Fun Facts about My Native Newfoundland

by @AnnieDaylon

Canada Map 2

The province of Newfoundland and Labrador is located on the eastern part of Canada; Labrador is on the mainland of Canada and Newfoundland is an island. I was born and raised on Newfoundland’s Avalon Peninsula (south east corner) and I enjoy weaving stories through the history of that area. Here are a few facts:

  1. Newfoundland officially joined Canada in 1949 as the 10th province. Prior to that,  the residents had the opportunity to become part of the United States of America.

  2. Newfoundland equilateral triangle

    When it’s 7 a.m. here in British Columbia, it’s 11:30 a.m. in Newfoundland.

    The island of Newfoundland forms an almost perfect equilateral triangle on a map. Port aux Basques, L’Anse aux Meadows, and St. John’s are all nearly the same distance apart. 

  3. The island of Newfoundland has its very own time zone, one that it does not share with its counterpart, Labrador. Newfoundland time is thirty minutes ahead of Atlantic Standard Time.

  4. St. John’s, the capital city of Newfoundland and Labrador, is the oldest city in North America.

  5. 010309_0775_5614_nslsIn downtown St. John’s, there are many vibrantly-colored Victorian row houses, fondly known as “Jellybean Row.” When people ask how to find Jellybean Row, they are often surprised to learn that no one street has that actual name. Jellybean Row is a nickname for all row houses in that area.

  6. Often, news reports from Newfoundland warn drivers to be on the lookout for moose on the highway.shutterstock_193643531 I have even heard moose referred to as Newfoundland speed bumps. 🙂 It surprised me to learn that moose are not native to Newfoundland. One pair was introduced in 1878 and thought not to have survived. Two more pairs were introduced in 1904. Currently, there are 100 000 moose there, assumed to be descendants of the 1904 pair.

  7. Print

    Argentia, the main setting for OF SEA AND SEED, Book I of my Kerrigan Chronicles series, is one of the two foggiest land areas in the world; the other is Point Reyes, California. Both places have over 200 foggy days a year.

  8. Jerseyside, which is near Argentia, got its name from the large number of people who came from Great Britain’s Channel Islands– Jersey and Guernsey.

  9. Cape Spear, about fifteen km east of St. John’s, is the most easterly point in North America. It is a major tourist attraction and is also home to a WWII bunker.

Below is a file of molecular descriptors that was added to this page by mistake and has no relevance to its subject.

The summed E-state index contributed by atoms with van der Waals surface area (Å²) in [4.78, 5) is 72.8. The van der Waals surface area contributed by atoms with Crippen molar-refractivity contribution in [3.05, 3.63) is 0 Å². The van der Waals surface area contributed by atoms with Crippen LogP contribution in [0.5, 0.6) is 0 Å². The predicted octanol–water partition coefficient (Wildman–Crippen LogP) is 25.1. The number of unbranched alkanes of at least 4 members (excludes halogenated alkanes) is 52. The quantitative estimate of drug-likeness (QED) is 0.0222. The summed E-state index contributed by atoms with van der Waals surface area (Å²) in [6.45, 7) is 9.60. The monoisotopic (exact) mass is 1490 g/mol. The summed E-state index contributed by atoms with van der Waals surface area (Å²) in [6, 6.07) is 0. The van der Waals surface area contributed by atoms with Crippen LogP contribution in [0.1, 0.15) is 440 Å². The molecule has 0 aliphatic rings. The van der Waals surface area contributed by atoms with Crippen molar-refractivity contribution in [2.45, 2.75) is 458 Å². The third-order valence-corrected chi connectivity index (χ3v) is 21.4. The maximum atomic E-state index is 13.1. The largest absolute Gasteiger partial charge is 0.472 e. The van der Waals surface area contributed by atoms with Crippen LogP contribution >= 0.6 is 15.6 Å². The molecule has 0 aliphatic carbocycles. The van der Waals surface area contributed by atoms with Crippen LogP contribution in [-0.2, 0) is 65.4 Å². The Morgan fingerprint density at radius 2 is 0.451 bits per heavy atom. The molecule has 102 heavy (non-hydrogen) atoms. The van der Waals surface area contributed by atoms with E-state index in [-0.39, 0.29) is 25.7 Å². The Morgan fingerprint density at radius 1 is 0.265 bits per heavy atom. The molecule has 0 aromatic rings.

10. Screeching-in is a traditional way of welcoming first-time visitors to the province. It consists of a shot of screech (rum), a short recitation, and the kissing of a cod.

  11. April 2012 026

    I took this photo at Harbourside Park in St. Johns, NL. There are two sets of these dog statues in St. John’s. The other is on Signal Hill.    (Sculptor–Luben Boykov)

     Both parts of the province have a dog breed named after them: the Newfoundland dog and the Labrador retriever. (To learn more about the dog statues in the photo on the right, CLICK HERE.)

  12. Memorial University in St. John’s is the largest university in  the Atlantic region (18,000 full and part-time students.) 

  13. The oldest continuous sporting event in North America is the St. John’s regatta held on the first Wednesday of August

  14. Dictionary of NL and Labrador 001 (412x640)Due to unique dialect,  Newfoundland and Labrador has its very own dictionary. (To read former post, “Newfoundland Dialect: Derivation and Appreciation,” CLICK HERE.) The Dictionary of Newfoundland and Labrador, a “unique collection of language and lore” is both informative and fun, an absolute treasure amidst my book collection. For me, it is not only a valued reference for the Newfoundland language, but also, in a rapidly changing world,  a valuable record of that language. 

And there you have it! A few tidbits about my pine clad hills. If you have interesting or fun facts to add, please send them my way!

I invite you to join my author journey: subscribe to blog or newsletter or both! The newsletter contains news about books, links to some blogs, and occasional fun facts about my beloved island of Newfoundland. To sign up, simply place the required information in the spaces provided on the right. Rest assured your email address will not be shared for any reason. 

My best to you and long may your big jib draw,

Annie Signature Light Blue

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